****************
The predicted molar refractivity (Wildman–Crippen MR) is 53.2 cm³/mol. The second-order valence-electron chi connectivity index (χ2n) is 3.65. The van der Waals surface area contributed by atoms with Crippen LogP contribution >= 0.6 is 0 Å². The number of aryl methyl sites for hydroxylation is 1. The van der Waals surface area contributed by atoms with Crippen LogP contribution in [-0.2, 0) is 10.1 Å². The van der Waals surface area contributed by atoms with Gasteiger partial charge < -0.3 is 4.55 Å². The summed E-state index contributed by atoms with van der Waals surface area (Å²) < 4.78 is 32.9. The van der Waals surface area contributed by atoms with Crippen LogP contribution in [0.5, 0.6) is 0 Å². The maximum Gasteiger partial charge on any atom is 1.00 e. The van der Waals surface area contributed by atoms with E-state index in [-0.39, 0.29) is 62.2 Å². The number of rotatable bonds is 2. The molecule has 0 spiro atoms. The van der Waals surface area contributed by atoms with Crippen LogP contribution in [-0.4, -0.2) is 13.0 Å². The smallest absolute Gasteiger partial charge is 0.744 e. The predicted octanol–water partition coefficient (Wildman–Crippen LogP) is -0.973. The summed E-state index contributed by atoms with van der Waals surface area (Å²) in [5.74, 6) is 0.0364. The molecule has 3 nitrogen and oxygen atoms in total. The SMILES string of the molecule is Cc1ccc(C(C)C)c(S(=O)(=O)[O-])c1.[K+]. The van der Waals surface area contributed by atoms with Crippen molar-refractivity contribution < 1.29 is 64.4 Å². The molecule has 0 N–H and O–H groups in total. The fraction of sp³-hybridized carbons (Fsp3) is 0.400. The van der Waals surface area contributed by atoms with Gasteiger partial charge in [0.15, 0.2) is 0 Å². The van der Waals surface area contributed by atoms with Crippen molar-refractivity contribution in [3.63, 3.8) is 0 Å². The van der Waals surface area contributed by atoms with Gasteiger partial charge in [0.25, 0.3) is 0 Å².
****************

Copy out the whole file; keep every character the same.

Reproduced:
The predicted molar refractivity (Wildman–Crippen MR) is 53.2 cm³/mol. The second-order valence-electron chi connectivity index (χ2n) is 3.65. The van der Waals surface area contributed by atoms with Crippen LogP contribution >= 0.6 is 0 Å². The number of aryl methyl sites for hydroxylation is 1. The van der Waals surface area contributed by atoms with Crippen LogP contribution in [-0.2, 0) is 10.1 Å². The van der Waals surface area contributed by atoms with Gasteiger partial charge < -0.3 is 4.55 Å². The summed E-state index contributed by atoms with van der Waals surface area (Å²) < 4.78 is 32.9. The van der Waals surface area contributed by atoms with Crippen LogP contribution in [0.5, 0.6) is 0 Å². The maximum Gasteiger partial charge on any atom is 1.00 e. The van der Waals surface area contributed by atoms with E-state index in [-0.39, 0.29) is 62.2 Å². The number of rotatable bonds is 2. The molecule has 0 spiro atoms. The van der Waals surface area contributed by atoms with Crippen LogP contribution in [-0.4, -0.2) is 13.0 Å². The smallest absolute Gasteiger partial charge is 0.744 e. The predicted octanol–water partition coefficient (Wildman–Crippen LogP) is -0.973. The summed E-state index contributed by atoms with van der Waals surface area (Å²) in [5.74, 6) is 0.0364. The molecule has 3 nitrogen and oxygen atoms in total. The SMILES string of the molecule is Cc1ccc(C(C)C)c(S(=O)(=O)[O-])c1.[K+]. The van der Waals surface area contributed by atoms with Crippen molar-refractivity contribution < 1.29 is 64.4 Å². The molecule has 0 N–H and O–H groups in total. The fraction of sp³-hybridized carbons (Fsp3) is 0.400. The van der Waals surface area contributed by atoms with Gasteiger partial charge in [0.15, 0.2) is 0 Å². The van der Waals surface area contributed by atoms with Crippen molar-refractivity contribution in [3.63, 3.8) is 0 Å². The van der Waals surface area contributed by atoms with Gasteiger partial charge in [0.25, 0.3) is 0 Å².